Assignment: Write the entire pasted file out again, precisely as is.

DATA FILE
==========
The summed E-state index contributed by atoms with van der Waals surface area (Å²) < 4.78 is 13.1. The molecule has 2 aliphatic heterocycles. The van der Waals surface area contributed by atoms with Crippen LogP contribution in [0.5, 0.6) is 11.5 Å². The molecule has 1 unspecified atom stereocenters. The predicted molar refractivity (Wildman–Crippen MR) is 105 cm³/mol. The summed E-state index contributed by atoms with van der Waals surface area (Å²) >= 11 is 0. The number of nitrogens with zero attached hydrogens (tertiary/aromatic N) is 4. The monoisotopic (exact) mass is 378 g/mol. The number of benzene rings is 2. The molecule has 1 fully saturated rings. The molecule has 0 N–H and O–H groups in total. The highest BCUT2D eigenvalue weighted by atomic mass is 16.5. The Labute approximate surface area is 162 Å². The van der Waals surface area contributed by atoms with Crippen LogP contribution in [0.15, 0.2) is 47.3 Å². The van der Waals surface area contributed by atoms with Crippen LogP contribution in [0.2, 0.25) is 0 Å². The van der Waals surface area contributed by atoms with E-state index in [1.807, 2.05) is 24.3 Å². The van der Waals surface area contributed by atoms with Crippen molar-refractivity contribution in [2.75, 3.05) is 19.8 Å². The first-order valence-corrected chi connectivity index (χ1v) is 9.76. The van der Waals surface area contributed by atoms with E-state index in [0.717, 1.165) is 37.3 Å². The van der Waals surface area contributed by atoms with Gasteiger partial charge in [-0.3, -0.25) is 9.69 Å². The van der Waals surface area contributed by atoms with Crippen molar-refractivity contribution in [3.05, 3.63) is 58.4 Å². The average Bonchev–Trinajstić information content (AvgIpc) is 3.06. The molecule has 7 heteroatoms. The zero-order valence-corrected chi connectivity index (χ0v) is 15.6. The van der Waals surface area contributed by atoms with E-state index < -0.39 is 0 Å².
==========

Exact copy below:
The summed E-state index contributed by atoms with van der Waals surface area (Å²) < 4.78 is 13.1. The molecule has 2 aliphatic heterocycles. The van der Waals surface area contributed by atoms with Crippen LogP contribution in [0.5, 0.6) is 11.5 Å². The molecule has 1 unspecified atom stereocenters. The predicted molar refractivity (Wildman–Crippen MR) is 105 cm³/mol. The summed E-state index contributed by atoms with van der Waals surface area (Å²) >= 11 is 0. The number of nitrogens with zero attached hydrogens (tertiary/aromatic N) is 4. The monoisotopic (exact) mass is 378 g/mol. The number of benzene rings is 2. The molecule has 1 fully saturated rings. The molecule has 0 N–H and O–H groups in total. The highest BCUT2D eigenvalue weighted by atomic mass is 16.5. The Labute approximate surface area is 162 Å². The van der Waals surface area contributed by atoms with Crippen LogP contribution in [0.15, 0.2) is 47.3 Å². The van der Waals surface area contributed by atoms with Crippen LogP contribution in [0.2, 0.25) is 0 Å². The van der Waals surface area contributed by atoms with E-state index in [1.807, 2.05) is 24.3 Å². The van der Waals surface area contributed by atoms with Crippen molar-refractivity contribution in [2.75, 3.05) is 19.8 Å². The first-order valence-corrected chi connectivity index (χ1v) is 9.76. The van der Waals surface area contributed by atoms with E-state index in [0.717, 1.165) is 37.3 Å². The van der Waals surface area contributed by atoms with Gasteiger partial charge in [-0.3, -0.25) is 9.69 Å². The van der Waals surface area contributed by atoms with Crippen molar-refractivity contribution in [3.05, 3.63) is 58.4 Å². The average Bonchev–Trinajstić information content (AvgIpc) is 3.06. The molecule has 7 heteroatoms. The zero-order valence-corrected chi connectivity index (χ0v) is 15.6. The van der Waals surface area contributed by atoms with E-state index < -0.39 is 0 Å².